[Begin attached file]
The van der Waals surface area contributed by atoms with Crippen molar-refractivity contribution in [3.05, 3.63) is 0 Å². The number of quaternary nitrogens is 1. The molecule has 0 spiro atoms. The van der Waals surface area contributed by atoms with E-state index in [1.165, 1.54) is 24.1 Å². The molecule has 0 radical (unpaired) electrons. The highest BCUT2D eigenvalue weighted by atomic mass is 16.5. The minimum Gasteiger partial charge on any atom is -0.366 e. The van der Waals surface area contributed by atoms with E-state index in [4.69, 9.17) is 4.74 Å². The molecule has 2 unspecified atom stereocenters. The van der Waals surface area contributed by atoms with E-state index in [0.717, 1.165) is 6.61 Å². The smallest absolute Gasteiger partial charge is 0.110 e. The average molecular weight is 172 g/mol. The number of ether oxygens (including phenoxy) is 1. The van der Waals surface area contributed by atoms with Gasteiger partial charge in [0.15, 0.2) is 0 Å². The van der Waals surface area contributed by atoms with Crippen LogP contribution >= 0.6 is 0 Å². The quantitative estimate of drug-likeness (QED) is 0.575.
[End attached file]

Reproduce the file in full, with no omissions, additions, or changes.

The van der Waals surface area contributed by atoms with Crippen molar-refractivity contribution in [3.05, 3.63) is 0 Å². The number of quaternary nitrogens is 1. The molecule has 0 spiro atoms. The van der Waals surface area contributed by atoms with E-state index in [1.165, 1.54) is 24.1 Å². The molecule has 0 radical (unpaired) electrons. The highest BCUT2D eigenvalue weighted by atomic mass is 16.5. The minimum Gasteiger partial charge on any atom is -0.366 e. The van der Waals surface area contributed by atoms with E-state index in [4.69, 9.17) is 4.74 Å². The molecule has 2 unspecified atom stereocenters. The van der Waals surface area contributed by atoms with E-state index in [0.717, 1.165) is 6.61 Å². The smallest absolute Gasteiger partial charge is 0.110 e. The average molecular weight is 172 g/mol. The number of ether oxygens (including phenoxy) is 1. The van der Waals surface area contributed by atoms with Gasteiger partial charge in [0.15, 0.2) is 0 Å². The van der Waals surface area contributed by atoms with Crippen LogP contribution >= 0.6 is 0 Å². The quantitative estimate of drug-likeness (QED) is 0.575.